signature, or contract. The fact that the information is set forth in
an electronic, as opposed to paper, record is irrelevant.

Section 8 provides that the information be available to all parties.

(a) ...An electronic record is not capable of retention by the
recipient if the sender or its information processing system inhibits
the ability of the recipient to print or store the electronic record.

(c)
If a sender inhibits the ability of a recipient to store or print an
electronic record, the electronic record is not enforceable against the
recipient.

Section 9 discusses the attribution and effect of electronic record and electronic signatures

(a) An electronic record or electronic signature is
attributable to a person if it was the act of the person. The act of
the person may be shown in any manner, including a showing of the
efficacy of any security procedure applied to determine the person to
which the electronic record or electronic signature was attributable.

(b) The effect of an electronic record or electronic signature
attributed to a person under subsection (a) is determined from the
context and surrounding circumstances at the time of its creation,
execution, or adoption, including the parties' agreement, if any, and
otherwise as provided by law.

These are definitions of authentication and identification in
direct connection to later repudiation of the signatory. These two
concepts go hand in hand. The stronger your authentication methods are,
the less risk you have regarding non-repudiation. It is best to
authenticate the user yourself. After all it is your client or business
partner you are signing the file with and you know if Steve is Steve,
or if he is really someone else.

Misrepresentation is not exclusive to the electronic world, as a
person could walk into your office and sign a document, claiming to be
someone they are not. This requires businesses to establish
authentication based on things they know. A business is really seeking
a way to make the signature capturing process an extension of their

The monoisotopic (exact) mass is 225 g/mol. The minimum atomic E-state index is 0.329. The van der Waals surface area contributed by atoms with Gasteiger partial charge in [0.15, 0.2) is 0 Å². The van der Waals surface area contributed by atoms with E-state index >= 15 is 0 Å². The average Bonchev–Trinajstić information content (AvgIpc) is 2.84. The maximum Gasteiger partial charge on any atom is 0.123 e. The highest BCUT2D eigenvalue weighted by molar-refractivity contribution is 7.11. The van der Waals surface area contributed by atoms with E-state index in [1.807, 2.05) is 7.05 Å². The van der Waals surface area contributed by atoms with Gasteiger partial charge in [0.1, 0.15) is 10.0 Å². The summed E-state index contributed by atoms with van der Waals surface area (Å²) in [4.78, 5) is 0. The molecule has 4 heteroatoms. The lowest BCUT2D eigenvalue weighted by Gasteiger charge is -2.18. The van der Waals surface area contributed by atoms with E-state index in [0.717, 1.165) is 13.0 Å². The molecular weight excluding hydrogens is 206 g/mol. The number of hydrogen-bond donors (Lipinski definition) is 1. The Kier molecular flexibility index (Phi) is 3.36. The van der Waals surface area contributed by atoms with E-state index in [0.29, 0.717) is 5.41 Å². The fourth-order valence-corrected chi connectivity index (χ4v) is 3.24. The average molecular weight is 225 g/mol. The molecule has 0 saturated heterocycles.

current business process.

By issuing the appropriate licenses directly to your client, as
opposed to using third party vendor verification, you are strengthening
your case against repudiation. One assumes you know your client or
business partner and therefore your authentication of their identity
through a recognized email address, phone number and IP address is
inherently more compelling than a third party vendor verification that
you have never seen. This process will save you time and money over
other options on the market when it is time to prove who signed what.

Section 10 defines the conditions if a change or error in an
electronic record occurs in a transmission between parties to a
transaction.

Draft Comments - This section is limited to changes and errors
occurring in transmissions between parties - whether person-person
(paragraph 1) or in an automated transaction involving an individual
and a machine (paragraphs 1 and 2). The section focuses on the effect
of changes and errors occurring when records are exchanged between
parties. In cases where changes and errors occur in contexts other than
transmission, the law of mistake is expressly made applicable to
resolve the conflict.

File Integrity Hashes, like MD5, used on both the record
can be used by all parties to the electronic record to verify that no
changes or errors have occurred.

Section 11 This Section permits a notary public and other
authorized officers to act electronically, effectively removing the
stamp/seal requirements.

Section 12 states that the requirement of "retention of records" is satisfied by retaining an electronic record

(a) If a law requires that a record be retained, the
requirement is satisfied by retaining an electronic record of the
information in the record which:

(1) accurately reflects the information set
forth in the record after it was first generated in its final form as
an electronic record or otherwise; and

(2) remains accessible for later reference.

(c) A person may satisfy subsection (a) by using the services
of another person if the requirements of that subsection are satisfied.

Section 13 In a proceeding, evidence of a record or signature may not be excluded solely because it is in electronic form.

Documents signed electronically would not be excluded as evidence soley due to their electronic form.

Section 14 discusses automated transactions.

(1) discussed situations where "...contract may be formed by
the interaction of electronic agents of the parties, even if no